Art can be a bit hard to find. With the lack of substantial art museums and the fact that most galleries tend to be in one neighbourhood only, art is not readily accessible for most people. During the past few years, graffiti has been all over the place, but this is slowly starting to change; people have become more diligent about erasing street art. Also, traffic makes one even more reluctant to go out.
Enter Zambalita, a magazine dedicated only to art. Flipping through Zambalita, which is now an online magazine, is like walking through a contemporary art exhibition. We spoke to Hatem Soliman, the founder of Zambalita for more information.
To begin with the name is a bit interesting, since it is Egyptian slang. “We made a huge brainstorming [session] to find a name for the magazine. The phrase Zambalita fe el saloon (Noise in the salon ) is a popular Egyptian phrase that means we need to make noise. So, the magazine was named Zambalita since we needed to make noise about our artwork,” Soliman explained.
“It all happened in 2011 after the 25 January revolution; I was a follower of many online visual art magazines like Revolution Art and Bastard. I thought why don’t we have something like that in Egypt? We have many amazing artists in all art fields. I called two of my friends, Mostafa Abdel Halim and Summer Azmi, and told them about the idea, and they liked it,” Soliman said.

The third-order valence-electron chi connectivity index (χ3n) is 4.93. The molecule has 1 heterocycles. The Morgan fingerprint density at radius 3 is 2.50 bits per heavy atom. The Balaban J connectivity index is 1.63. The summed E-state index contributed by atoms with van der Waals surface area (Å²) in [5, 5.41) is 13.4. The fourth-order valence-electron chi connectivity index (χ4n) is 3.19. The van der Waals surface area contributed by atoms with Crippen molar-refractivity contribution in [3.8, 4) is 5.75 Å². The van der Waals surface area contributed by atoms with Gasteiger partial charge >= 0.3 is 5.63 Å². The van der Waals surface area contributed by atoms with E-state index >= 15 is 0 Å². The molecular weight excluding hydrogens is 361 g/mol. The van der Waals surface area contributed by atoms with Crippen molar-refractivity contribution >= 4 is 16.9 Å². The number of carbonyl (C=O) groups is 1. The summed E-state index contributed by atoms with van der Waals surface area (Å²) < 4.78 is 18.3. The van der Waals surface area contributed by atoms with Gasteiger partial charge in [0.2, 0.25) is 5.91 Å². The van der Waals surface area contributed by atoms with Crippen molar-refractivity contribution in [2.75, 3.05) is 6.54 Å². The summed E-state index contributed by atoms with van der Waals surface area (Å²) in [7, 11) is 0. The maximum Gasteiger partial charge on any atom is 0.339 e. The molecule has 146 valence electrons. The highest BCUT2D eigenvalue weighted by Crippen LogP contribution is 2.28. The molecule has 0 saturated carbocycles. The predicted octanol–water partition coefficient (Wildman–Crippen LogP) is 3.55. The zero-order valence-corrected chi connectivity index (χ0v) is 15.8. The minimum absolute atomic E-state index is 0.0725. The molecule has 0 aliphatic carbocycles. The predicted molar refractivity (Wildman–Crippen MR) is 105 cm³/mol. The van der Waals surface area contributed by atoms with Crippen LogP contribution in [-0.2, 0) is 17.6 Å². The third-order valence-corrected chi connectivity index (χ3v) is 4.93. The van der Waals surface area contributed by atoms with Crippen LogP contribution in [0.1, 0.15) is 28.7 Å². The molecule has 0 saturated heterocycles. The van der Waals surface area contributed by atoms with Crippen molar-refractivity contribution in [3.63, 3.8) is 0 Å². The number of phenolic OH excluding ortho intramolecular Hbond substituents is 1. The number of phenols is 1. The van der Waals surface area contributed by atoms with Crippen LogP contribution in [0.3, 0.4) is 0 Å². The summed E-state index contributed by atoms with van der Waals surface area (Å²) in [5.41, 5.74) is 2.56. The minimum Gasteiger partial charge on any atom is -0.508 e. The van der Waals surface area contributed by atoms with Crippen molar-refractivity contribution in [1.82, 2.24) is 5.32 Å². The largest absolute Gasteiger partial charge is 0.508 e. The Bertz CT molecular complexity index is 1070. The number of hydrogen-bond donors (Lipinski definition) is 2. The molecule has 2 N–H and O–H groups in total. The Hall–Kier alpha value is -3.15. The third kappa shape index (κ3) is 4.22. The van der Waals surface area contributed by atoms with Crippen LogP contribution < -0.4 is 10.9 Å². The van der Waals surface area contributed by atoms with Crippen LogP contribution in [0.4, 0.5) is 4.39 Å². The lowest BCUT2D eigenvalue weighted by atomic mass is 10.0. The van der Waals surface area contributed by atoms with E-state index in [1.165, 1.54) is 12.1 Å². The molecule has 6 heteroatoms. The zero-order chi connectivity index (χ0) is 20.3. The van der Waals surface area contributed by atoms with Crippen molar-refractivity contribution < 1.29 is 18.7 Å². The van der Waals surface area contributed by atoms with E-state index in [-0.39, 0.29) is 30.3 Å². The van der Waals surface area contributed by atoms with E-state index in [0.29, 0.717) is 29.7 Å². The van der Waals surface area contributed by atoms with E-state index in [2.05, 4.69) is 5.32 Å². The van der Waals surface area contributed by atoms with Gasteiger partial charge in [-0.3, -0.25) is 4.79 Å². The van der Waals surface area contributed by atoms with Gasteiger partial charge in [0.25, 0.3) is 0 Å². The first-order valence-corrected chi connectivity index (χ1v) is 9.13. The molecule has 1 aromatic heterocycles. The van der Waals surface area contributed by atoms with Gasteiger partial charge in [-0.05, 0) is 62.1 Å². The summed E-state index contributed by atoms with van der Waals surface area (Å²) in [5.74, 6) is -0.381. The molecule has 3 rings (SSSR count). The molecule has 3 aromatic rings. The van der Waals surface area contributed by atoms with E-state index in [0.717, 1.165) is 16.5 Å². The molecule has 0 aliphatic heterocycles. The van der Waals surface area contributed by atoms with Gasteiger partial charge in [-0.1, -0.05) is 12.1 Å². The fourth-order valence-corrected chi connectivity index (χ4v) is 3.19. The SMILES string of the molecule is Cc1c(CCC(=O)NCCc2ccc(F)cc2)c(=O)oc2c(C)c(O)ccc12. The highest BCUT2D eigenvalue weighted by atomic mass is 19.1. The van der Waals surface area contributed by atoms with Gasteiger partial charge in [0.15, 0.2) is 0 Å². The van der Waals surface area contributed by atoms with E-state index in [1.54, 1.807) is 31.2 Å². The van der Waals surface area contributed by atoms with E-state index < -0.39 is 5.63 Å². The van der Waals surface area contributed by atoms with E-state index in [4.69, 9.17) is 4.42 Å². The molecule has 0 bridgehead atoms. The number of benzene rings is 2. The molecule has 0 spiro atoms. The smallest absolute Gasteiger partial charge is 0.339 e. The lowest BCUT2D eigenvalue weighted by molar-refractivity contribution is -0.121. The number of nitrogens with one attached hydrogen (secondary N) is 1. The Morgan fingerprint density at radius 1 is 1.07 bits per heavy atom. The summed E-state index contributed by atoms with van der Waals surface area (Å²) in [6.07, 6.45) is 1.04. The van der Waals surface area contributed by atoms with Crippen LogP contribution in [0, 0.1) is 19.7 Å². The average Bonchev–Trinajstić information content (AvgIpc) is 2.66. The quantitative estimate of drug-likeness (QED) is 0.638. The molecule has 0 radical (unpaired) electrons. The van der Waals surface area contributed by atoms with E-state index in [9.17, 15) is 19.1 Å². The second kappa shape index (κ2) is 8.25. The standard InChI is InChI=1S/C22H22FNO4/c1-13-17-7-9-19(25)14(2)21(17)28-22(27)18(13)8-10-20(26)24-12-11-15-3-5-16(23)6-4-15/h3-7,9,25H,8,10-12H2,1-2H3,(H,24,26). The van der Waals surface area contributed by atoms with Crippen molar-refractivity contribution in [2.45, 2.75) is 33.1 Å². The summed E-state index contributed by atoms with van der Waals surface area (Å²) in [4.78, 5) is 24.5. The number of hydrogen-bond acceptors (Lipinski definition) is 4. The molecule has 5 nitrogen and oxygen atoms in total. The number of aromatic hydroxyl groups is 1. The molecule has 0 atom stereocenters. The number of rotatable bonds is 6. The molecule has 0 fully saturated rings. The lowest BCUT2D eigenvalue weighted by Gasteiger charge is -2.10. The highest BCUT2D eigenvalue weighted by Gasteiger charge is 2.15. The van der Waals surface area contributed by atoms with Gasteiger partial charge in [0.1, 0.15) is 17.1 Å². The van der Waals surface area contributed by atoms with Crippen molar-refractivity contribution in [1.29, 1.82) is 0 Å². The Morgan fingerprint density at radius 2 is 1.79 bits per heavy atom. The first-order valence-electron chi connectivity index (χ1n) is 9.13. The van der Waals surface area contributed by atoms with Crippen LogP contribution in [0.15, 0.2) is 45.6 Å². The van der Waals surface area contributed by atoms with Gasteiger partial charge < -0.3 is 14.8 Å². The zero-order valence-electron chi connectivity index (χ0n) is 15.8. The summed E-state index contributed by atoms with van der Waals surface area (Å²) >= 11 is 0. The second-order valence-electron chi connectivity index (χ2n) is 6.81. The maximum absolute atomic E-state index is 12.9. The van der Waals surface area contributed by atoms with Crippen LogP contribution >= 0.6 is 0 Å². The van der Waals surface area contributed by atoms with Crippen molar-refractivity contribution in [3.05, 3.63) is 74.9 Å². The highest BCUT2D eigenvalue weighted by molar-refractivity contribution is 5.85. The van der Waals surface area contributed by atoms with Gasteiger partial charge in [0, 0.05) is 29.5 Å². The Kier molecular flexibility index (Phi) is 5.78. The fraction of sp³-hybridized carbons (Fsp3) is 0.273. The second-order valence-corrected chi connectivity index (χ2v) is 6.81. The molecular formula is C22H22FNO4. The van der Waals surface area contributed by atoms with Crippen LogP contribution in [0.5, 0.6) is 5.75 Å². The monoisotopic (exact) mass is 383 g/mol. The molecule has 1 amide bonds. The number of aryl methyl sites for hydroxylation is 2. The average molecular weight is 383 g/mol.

The magazine did not start out as online only. “We decided that the magazine must be printed to be more powerful. However, as we started working we were shocked by the cost of printing a regular 60-page magazine. Since we did not have enough money for all that, we decided to only make it a 16-page magazine, hoping that in time it could develop into a bigger one,” Soliman explained.
Despite the promising nature of the project, Soliman and his partners faced many challenges that threatened the project. “We printed issue 0 with amazing cover art by Mohamed Fathy (SHANK), then issue 1 with cover art by Amro Thabit, and issue 3 with cover art by Kahled Zohny. However, we ran out of money and after many attempts to get funds from a sponsor or from any organisation that cares about art, we came up with nothing,” Soliman said. The problems forced them to halt the project altogether.
“In 2013 I decide to bring Zambalita back by making it online to avoid the cost of printing,” Soliman explained. He teamed up with his old partners. Despite their busy lives and the fact that two years had passed since cessation, they were still able to help. Soliman started working on the new issue with the support of some additional friends: “I got help from many friends; Moustafa, Andrew, Angie, and Saeed”.
So, what does Soliman want to achieve from the project? “We want to get our Egyptian modern art outside to people to show them that we got amazing and talented local artists here,” Soliman explained.
The Zambalita team will continue to publish their magazine online, hoping that one day they will find funding to turn it into a printed publication again. Currently they accept artistic submissions from Egyptian artists and more information about this and the magazine can be found on their Facebook page.